I was finally able to connect the macerator pump to the breaker panel yesterday and we now have a complete cycle; human waste goes in the head and is manually pumped, flushed with sea water and sent via a network of 1 1/2" odourless hose into an 18 gallon holding tank. The tank, when full, is then either vacuum pumped out at a shore based pump out facility or we can discharge the contents through the macerator pump (chops solids into smaller bits) and then out a seacock and into the sea. Rules have become much more strict about where you can discharge sewage, in general cases you must be 3 miles from shore and never in harbours or areas where people live along the shore. Its expensive business getting rid of poop, up to $25 at a pump out facility and if you have some tummy issues that could mean frequent pump outs like every few days! The holding tank/macerator self discharge isn't free, its easily a boat unit ($1000) for our new odourless system and countless hours of labour and infrastructure work that added hundreds more to the final cost for our present legal config. I have heard of the poop police that come aboard on the US waterway system and test to see if you direct discharge into the water after flushing. They put dye in the head and pump...if they see the dye in the surrounding water you face fines and plenty of scowls. Truly good for the environment and KARMA IV is a green conscious vessel.

Also big on the list of outstanding deficiencies is the pressure water system which had to wait until the electrical mess was sorted out. The belt driven diaphragm pump has been taken apart and cleaned but just needs some real estate in the bilge cavity so it can be installed, wired up and hoses connected. We will fill the water tank at that point and flush the system. We cannot inspect our water tank and judging by what we saw on the pre filter when we took that apart we have deemed that tank to be utility grade water and not for human consumption. Water tank options will have to wait for later but for now its a 20 litre or 5 gallon plastic water jug to serve our daily needs. If we had to drink water from the tank I would boil it first.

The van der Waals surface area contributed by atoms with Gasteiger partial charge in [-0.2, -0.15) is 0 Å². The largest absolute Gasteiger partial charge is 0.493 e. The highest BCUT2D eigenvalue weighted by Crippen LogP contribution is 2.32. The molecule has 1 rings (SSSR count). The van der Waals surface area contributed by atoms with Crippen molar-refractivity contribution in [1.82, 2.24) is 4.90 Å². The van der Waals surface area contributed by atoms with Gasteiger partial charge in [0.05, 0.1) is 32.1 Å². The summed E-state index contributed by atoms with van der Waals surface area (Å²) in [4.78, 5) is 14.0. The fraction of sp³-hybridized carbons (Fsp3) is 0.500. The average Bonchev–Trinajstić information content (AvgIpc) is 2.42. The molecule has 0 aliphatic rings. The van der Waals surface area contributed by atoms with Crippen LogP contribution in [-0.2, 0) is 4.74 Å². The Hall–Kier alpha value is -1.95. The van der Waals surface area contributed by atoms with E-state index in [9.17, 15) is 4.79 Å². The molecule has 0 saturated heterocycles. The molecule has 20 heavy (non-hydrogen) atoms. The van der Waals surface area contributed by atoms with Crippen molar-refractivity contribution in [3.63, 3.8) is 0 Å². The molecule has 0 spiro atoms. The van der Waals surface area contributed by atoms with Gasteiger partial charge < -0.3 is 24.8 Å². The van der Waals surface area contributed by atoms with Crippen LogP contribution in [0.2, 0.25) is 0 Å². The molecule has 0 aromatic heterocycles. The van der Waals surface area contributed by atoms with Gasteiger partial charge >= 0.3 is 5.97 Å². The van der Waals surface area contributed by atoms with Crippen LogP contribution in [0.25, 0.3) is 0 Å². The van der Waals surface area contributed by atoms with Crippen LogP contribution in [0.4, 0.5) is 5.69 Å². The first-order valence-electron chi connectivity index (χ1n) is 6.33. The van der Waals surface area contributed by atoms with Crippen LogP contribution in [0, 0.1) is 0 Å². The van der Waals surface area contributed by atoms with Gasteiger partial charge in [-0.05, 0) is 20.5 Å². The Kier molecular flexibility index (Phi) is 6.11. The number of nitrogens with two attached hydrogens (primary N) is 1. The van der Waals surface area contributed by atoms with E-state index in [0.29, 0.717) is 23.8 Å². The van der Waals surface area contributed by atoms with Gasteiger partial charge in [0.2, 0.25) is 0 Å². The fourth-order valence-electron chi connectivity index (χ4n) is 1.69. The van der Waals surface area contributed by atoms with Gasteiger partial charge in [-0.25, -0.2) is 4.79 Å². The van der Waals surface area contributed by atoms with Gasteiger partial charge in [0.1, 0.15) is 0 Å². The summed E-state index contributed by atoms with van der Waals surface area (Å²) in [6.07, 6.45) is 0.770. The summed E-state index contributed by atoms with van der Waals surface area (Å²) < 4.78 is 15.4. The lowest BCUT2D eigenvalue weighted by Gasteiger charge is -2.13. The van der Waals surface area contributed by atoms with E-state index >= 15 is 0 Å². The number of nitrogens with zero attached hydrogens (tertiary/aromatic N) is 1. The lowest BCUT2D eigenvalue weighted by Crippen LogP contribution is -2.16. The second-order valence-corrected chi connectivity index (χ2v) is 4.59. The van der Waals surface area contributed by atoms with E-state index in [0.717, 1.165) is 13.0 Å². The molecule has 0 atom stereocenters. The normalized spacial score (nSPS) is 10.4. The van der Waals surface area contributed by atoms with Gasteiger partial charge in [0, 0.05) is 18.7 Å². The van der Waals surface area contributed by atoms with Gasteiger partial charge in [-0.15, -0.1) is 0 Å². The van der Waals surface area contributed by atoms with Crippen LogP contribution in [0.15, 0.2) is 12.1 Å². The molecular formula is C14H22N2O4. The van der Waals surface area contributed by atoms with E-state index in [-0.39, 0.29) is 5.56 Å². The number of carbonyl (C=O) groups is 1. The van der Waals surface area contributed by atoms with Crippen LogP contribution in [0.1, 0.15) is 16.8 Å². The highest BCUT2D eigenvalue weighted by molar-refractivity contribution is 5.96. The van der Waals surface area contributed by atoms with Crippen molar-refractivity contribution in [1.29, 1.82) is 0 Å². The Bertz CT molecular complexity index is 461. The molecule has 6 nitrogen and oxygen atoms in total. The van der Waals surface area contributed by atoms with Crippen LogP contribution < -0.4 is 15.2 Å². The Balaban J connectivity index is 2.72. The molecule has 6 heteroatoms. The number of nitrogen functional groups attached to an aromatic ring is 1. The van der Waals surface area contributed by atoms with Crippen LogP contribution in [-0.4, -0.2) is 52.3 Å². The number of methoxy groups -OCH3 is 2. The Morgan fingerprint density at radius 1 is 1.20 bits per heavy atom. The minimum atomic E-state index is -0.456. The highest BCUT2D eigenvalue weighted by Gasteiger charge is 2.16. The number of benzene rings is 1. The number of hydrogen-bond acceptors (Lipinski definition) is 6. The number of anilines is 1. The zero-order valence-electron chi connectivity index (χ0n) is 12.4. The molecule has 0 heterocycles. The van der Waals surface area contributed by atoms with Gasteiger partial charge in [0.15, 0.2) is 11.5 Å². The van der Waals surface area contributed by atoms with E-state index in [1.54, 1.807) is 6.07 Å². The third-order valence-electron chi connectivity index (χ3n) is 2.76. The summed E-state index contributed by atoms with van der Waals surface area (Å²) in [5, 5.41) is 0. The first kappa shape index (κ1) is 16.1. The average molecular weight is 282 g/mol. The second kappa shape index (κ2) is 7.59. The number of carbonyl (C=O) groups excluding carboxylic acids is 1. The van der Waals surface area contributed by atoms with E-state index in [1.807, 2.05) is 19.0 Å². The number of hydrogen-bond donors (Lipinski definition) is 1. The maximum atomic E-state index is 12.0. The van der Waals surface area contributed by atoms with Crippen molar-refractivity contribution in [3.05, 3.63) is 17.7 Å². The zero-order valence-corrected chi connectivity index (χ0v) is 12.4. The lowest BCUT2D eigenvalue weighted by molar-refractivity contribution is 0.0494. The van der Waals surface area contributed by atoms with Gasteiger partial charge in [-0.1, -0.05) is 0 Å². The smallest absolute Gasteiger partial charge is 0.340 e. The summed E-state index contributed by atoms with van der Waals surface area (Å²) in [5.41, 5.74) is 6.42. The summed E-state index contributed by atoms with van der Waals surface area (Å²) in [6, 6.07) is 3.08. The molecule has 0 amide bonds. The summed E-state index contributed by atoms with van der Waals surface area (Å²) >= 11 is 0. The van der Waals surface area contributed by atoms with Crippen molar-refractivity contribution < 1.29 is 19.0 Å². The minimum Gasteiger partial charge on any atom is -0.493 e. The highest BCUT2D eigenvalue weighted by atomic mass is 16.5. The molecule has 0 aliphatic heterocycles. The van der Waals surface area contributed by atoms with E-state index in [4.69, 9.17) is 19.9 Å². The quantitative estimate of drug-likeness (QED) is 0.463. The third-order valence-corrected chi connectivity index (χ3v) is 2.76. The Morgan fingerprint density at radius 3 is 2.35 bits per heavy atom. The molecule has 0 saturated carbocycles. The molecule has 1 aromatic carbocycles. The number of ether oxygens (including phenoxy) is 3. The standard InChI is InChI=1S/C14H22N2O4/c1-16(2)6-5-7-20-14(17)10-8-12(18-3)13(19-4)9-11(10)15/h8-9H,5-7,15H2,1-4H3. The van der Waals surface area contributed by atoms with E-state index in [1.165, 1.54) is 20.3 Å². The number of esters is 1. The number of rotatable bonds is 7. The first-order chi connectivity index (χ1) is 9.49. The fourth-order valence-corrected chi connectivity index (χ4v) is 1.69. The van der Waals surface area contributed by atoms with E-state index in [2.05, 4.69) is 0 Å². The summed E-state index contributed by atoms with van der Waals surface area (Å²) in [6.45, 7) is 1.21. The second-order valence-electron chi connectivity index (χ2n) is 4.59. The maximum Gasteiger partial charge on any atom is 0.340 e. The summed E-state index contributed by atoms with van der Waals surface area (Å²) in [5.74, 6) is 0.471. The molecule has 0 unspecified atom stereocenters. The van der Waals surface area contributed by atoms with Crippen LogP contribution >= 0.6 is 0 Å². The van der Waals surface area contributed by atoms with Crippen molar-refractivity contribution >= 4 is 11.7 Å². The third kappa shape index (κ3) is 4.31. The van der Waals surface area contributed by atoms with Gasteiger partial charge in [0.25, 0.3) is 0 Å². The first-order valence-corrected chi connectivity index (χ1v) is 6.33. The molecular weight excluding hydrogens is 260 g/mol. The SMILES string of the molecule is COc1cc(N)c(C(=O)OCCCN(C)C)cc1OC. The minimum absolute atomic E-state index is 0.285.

Propane system rewired so the solenoid works, Nancy crawled into the aft storage locker and ran new electrical cables from the solenoid.

Installing the Garmin system was relatively straightforward and the hardest part was running cables to connect sensors, data and power throughout the length of KARMA IV. Garmin uses high quality cable so complementing that quality has to be terminating the ends if you need to cut the cables as I did at the bottom of the mast. The only problem I encountered was splicing the data cable for the radar, essentially cat 5 cable with RJ-45 connectors same as you buy at Staples or Best Buy for connecting modems to computers but much better shielded. Garmin data cables are cross connect cables meaning the pin configuration at each end is different, an A side and a B side. I cut the cat 5 cable so I can quickly and easily disconnect the multiple cables that feed into the mast should we have to remove the mast again...

Still in progess...have to go to the boat now to work..blog later when time allows..
Vessel Name: Karma IV
Vessel Make/Model: 1988 Bayfield 36
Hailing Port: Halifax, Nova Scotia
Crew: Allan & Nancy
Allan and Nancy are both retired military folks who wanted to travel beyond the confines of the resorts and the canned vacations. A week in paradise was no longer going to be enough, what was enough were the long cold winters, too few daylight hours and the hibernation from living all year round.... [...]
In late summer of 2009, Nancy and I had the opportunity to visit Newfoundland on the Atlantic east coast quickly followed by a marathon drive around Vancouver Island on the Pacific west coast of Canada. These two trips made us realize that joining the convoys of RV's, campers and cars just wasn't [...]

Who: Allan & Nancy
Port: Halifax, Nova Scotia